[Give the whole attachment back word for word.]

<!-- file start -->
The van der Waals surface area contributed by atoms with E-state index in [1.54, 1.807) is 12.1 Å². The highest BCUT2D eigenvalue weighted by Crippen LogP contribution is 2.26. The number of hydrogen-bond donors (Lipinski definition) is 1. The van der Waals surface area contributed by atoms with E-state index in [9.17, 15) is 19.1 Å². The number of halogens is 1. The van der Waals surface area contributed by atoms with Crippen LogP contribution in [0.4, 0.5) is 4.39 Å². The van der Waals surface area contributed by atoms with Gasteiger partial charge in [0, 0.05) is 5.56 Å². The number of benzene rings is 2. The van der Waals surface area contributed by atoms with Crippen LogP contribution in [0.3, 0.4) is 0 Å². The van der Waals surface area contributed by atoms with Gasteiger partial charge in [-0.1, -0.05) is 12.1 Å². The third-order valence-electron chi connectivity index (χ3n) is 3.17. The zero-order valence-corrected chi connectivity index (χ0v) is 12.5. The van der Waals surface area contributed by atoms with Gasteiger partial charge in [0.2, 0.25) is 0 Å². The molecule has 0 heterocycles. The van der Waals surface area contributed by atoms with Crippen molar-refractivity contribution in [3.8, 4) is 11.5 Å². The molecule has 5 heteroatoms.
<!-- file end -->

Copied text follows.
The van der Waals surface area contributed by atoms with E-state index in [1.54, 1.807) is 12.1 Å². The highest BCUT2D eigenvalue weighted by Crippen LogP contribution is 2.26. The number of hydrogen-bond donors (Lipinski definition) is 1. The van der Waals surface area contributed by atoms with E-state index in [9.17, 15) is 19.1 Å². The number of halogens is 1. The van der Waals surface area contributed by atoms with Crippen LogP contribution in [0.4, 0.5) is 4.39 Å². The van der Waals surface area contributed by atoms with Gasteiger partial charge in [0, 0.05) is 5.56 Å². The number of benzene rings is 2. The van der Waals surface area contributed by atoms with Crippen LogP contribution in [0.3, 0.4) is 0 Å². The van der Waals surface area contributed by atoms with Gasteiger partial charge in [-0.1, -0.05) is 12.1 Å². The third-order valence-electron chi connectivity index (χ3n) is 3.17. The zero-order valence-corrected chi connectivity index (χ0v) is 12.5. The van der Waals surface area contributed by atoms with Gasteiger partial charge in [0.2, 0.25) is 0 Å². The molecule has 0 heterocycles. The van der Waals surface area contributed by atoms with Crippen molar-refractivity contribution in [3.8, 4) is 11.5 Å². The molecule has 5 heteroatoms.